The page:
Canada’s biggest bank, and one of the largest in the world based on market capitalisation, is celebrating its 150th birthday this year. But rather than counting candles, the Royal Bank of Canada (RBC) is looking ahead, investing in new ventures and reimagining banking as a seamless digital experience.
Following its purpose to help clients thrive and communities prosper, RBC is in the middle of transitioning to being a digital-first, tech-enabled company. With over 86,000 employees and a long legacy, this is more than an organisational challenge, it’s a mindset shift: and employees are learning to work differently. “Today’s developers fundamentally work more horizontally than vertically, and Slack helps to enable this way of working,” says RBC Executive Vice President of Innovation and Technology Martin Wildberger.
Since it was introduced two years ago, Slack has given RBC’s tech teams the flexibility to be more nimble in how they collaborate and get work done – a key advantage in today’s rapidly changing workplace.
“It is an exciting time for innovation. We’re fast approaching a time when we will have access to almost unlimited compute capacity as well as a tremendous store of data which we will be able to connect and analyse through new technologies like AI. Soon we will only be limited by our own imaginations. These advancements are allowing us to not only derive better solutions to the problems we’ve been wrestling with for ages, but more importantly, do things that we’ve never done before,” Wildberger says.
What started as a developer tool is now fundamentally integrated into the day-to-day lives of over 5,000 RBC employees and counting.
“I’ve seen first-hand how Slack has connected, enabled and grown our developer community in a collaborative environment.”
Crowdsourcing solutions with Slack
RBC’s Digital Team operates on the front lines of the bank’s digital transformation. This cross-functional group ensures that RBC’s customers enjoy a seamless digital experience – whether they’re on the web, in the app or at the bank. “We’re rethinking the way we deliver value to our clients,” says Christopher Higgs, Vice President of Digital Omni and Mobile Technology at RBC.
When the Digital Team was established, developers and designers used Slack to collaborate with one another. As the team quadrupled in size, Higgs says, “Slack became a mission-critical application for everyone.”
The Digital Team is organised into squads that are made up of product owners, business analysts, designers and developers. Each squad has its own Slack channel for its core work as well as open visibility into other squads’ channels. This transparency saves time and cuts down on redundant work.
For instance, information on how to get set up and running with a development environment is indexed, shared and made searchable in Slack. That instant access to information has streamlined development processes. What previously took hours or even days to research, now takes minutes, Higgs says. When questions come up, “there’s always another developer out there using the channel who can jump in and help,” he adds.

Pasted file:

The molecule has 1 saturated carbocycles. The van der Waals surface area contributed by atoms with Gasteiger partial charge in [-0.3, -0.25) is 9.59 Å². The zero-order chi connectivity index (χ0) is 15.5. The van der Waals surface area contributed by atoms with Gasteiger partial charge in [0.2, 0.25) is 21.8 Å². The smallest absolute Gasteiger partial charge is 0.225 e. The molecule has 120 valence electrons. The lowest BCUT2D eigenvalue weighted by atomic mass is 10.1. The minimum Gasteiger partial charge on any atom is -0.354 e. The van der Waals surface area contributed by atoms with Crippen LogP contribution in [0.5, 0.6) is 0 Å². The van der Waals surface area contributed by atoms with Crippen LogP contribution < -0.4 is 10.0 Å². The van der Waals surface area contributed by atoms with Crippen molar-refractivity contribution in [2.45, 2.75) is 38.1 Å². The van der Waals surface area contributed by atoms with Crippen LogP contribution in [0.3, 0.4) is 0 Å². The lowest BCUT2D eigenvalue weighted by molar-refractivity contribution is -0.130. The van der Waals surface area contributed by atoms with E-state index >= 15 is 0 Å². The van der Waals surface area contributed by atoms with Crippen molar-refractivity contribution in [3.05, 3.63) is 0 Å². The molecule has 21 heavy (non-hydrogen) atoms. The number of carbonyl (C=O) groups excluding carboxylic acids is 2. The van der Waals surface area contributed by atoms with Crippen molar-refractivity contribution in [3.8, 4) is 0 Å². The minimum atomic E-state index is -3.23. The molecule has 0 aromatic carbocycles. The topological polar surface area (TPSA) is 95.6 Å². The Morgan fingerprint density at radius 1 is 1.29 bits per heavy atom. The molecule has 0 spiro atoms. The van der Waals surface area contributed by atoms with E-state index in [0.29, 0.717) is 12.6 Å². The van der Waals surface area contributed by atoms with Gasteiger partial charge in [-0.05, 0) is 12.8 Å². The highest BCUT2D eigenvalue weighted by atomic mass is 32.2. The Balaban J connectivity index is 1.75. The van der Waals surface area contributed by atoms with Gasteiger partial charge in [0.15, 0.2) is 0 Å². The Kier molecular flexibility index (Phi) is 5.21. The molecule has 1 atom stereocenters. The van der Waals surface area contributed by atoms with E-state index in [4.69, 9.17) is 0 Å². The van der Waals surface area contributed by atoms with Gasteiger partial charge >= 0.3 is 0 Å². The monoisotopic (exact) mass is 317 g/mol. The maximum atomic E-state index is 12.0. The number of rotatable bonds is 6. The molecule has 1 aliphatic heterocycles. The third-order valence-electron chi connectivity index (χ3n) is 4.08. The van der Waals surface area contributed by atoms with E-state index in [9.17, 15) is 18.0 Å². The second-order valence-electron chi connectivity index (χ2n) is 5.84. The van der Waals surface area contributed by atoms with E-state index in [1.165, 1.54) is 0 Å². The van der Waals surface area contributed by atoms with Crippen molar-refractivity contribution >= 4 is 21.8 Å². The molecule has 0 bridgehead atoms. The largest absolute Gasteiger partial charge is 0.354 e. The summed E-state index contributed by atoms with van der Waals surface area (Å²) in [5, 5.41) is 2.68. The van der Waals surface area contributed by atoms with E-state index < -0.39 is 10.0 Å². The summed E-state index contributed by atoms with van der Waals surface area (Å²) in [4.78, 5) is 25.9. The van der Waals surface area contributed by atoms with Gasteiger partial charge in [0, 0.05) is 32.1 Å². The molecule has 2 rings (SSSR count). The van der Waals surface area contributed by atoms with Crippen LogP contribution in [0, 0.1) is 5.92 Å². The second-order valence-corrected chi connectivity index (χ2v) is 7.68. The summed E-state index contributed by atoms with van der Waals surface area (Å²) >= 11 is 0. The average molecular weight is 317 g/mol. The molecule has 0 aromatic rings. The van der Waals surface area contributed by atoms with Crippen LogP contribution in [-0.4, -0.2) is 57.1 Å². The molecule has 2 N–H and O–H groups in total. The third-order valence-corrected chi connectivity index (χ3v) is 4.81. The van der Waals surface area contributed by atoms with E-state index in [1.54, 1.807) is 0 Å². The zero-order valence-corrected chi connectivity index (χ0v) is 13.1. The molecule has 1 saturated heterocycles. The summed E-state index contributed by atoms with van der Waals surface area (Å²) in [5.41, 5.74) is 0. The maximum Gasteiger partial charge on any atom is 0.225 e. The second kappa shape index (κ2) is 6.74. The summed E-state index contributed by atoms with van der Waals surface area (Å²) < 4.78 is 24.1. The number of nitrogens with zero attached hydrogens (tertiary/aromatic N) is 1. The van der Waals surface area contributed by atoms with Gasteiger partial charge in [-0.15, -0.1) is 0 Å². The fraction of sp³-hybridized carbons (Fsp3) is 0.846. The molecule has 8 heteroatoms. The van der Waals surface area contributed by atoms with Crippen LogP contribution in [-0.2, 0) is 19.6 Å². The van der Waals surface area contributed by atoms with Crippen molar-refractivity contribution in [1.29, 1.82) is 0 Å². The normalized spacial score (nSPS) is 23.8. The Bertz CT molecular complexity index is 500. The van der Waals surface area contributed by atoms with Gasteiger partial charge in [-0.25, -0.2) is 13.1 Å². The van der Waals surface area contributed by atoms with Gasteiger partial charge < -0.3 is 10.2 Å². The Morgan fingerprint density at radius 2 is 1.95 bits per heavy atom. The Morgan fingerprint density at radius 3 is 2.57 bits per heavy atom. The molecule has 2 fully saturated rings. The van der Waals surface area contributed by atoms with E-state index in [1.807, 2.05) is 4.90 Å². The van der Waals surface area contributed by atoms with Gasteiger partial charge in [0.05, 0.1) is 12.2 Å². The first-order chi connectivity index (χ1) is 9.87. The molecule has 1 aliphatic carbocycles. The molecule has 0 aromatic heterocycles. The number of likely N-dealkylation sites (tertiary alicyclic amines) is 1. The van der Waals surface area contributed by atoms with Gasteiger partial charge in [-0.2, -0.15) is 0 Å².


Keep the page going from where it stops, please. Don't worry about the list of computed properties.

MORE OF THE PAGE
“From designers to developers to architects, Slack has become part of our daily fabric.”
Fostering an inner-source culture
RBC’s inner-source community has actively fostered a culture that brings the open-source practice of communally developing software into the context of an organisation. Inner-source culture is rooted in collaboration, open communication, experimentation and feedback. Slack enables these things by connecting developers to the larger RBC community in an open space where everyone can contribute.
Employees can ask questions, even if they’re feeling vulnerable, within Slack channels. People from different teams and backgrounds often jump in to help, making it easy to obtain information. When, for example, a team member raised a question in the #developer channel about cloning GitHub repositories, a colleague provided an answer in three minutes.
Slack also provides a low-pressure solution for gathering feedback. There are no tracked changes or forms to fill in. People can offer insight without feeling like it’s compulsory. This new way of working lets teams and individuals test, learn and react quickly if they need to.
Over the past six months, RBC’s inner-source community has gained over 100 additional contributors to its projects. The inner-source approach has produced measurable results. “One of the other key dimensions is it allows us to build code faster,” Wildberger says.
Breaking down barriers
RBC has a large international workforce, so maintaining a sense of culture is important. Slack enables connectivity and encourages teams and leaders to get involved.
Slack is especially valuable for executives like Cheesan Chew. As the Chief Operating Officer of RBC Ventures, the bank’s venture incubator, she oversees “a startup of startups”. Chew uses Slack to gain visibility on each venture – all of which have their own channels – and to communicate with her team.
She’s also found that Slack removes some of the formality from conversations, encouraging the free flow of ideas. “Slack allows us to have direct conversations, whereas it can be a little more intimidating via an email,” she says. “At least in my experience, it’s broken down those barriers. If you Slack someone, it’s clear you’re having a conversation. It isn’t a directive.”
Transparency within Slack goes both ways. Employees are encouraged to ask questions, and when senior leaders add their response in a channel, it opens the door to a two-way dialogue.
By enabling leaders, teams and squads to quickly communicate and connect to the right people across departments and continents, Slack has allowed RBC’s tech teams to work differently while delivering new and improved experiences to more than 16 million clients.